Suicide prevention charity Samaritans was contacted by people in distress or crisis at a rate of every two minutes last year, figures suggest.
According to statistics published by the charity, volunteers were contacted around 249,000 times in total in 2018, providing over 60,000 hours of emotional support by phone, email or text.
Just under a third of callers expressed suicidal thoughts and feelings, the analysis suggests.
The charity has more than 750 volunteers in Scotland who provide a 24-hour listening service, offering emotional support to anyone in crisis or distress across the UK and the Republic of Ireland.
According to Samartians, reasons for people contacting them include feelings of loneliness or isolation, worries about family or relationships, or problems with physical or mental health.
James Jopling, of Samaritans Scotland, said the figures highlight the services of the charity are needed now more than ever.
He said: “Our volunteers are ordinary people who give up their time to do something extraordinary.
“Their contribution means Samaritans can be there for people when they need us most, giving callers a space where they can talk openly and honestly about whatever it is they’re struggling with.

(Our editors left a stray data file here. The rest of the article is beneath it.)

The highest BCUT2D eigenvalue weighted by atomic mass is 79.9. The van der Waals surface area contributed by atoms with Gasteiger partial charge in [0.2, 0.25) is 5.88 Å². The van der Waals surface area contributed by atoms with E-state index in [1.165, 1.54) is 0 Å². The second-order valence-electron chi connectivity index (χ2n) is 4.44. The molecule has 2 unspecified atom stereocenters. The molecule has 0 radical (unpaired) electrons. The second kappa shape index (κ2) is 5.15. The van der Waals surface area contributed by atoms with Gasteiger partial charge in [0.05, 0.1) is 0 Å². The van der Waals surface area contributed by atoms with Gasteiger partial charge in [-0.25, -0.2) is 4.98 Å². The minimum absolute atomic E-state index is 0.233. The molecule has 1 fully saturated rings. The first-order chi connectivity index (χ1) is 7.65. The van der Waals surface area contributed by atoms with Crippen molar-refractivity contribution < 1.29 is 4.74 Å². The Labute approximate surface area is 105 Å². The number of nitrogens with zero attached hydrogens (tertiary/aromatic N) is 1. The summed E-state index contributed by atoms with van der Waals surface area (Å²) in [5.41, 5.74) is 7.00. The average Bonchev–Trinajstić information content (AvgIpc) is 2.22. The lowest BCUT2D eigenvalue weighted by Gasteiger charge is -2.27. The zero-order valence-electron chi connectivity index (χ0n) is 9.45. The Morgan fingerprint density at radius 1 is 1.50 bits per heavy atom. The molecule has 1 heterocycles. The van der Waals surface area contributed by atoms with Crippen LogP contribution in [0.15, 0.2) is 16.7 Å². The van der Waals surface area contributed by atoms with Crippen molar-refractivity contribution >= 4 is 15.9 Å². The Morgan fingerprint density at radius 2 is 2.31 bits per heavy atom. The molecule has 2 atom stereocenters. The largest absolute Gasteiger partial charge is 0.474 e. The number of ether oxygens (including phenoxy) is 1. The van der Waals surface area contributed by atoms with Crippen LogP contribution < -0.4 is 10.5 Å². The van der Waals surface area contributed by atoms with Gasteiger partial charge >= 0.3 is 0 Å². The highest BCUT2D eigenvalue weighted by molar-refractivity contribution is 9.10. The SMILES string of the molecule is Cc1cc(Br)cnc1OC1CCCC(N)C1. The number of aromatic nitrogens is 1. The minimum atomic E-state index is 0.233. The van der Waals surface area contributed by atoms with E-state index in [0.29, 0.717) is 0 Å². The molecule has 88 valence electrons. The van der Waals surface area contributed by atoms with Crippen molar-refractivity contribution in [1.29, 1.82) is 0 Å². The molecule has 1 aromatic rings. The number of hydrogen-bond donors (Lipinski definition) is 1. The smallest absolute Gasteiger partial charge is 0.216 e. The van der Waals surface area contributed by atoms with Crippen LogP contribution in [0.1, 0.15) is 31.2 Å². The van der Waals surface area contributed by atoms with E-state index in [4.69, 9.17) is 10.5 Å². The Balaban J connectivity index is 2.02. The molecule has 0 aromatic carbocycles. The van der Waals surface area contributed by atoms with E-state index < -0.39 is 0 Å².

“These figures show our service is just as relevant and necessary today as it was when Samaritans first began more than six decades ago.
“But we need more volunteers to keep up with this demand and ensure we can be continuing being there, whenever and wherever we’re needed in the years ahead.”
Mental Health Minister Clare Haughey said: “It’s remarkable that volunteers across Scotland have given up more than 60,000 hours of their time to be there for people who are struggling and may not have anyone else they feel they can turn to.
“Services like Samaritans play a vital role in promoting emotional well-being and reducing suicide by providing a listening ear, 24 hours a day, 365 days a year.”
Samaritans Scotland volunteers also held more than 600 talks and events last year with schools, colleges, youth groups, food banks, prisons, local services and employers to raise awareness of Samaritans’ service and to promote mental well-being in communities across the country.
In June, the charity will celebrate the 60th anniversary of the first call taken in Scotland.
The charity aims to recruit at least 200 new volunteers this year to ensure Samaritans continue to be there for people in crisis and distress and work to reduce suicide in Scotland.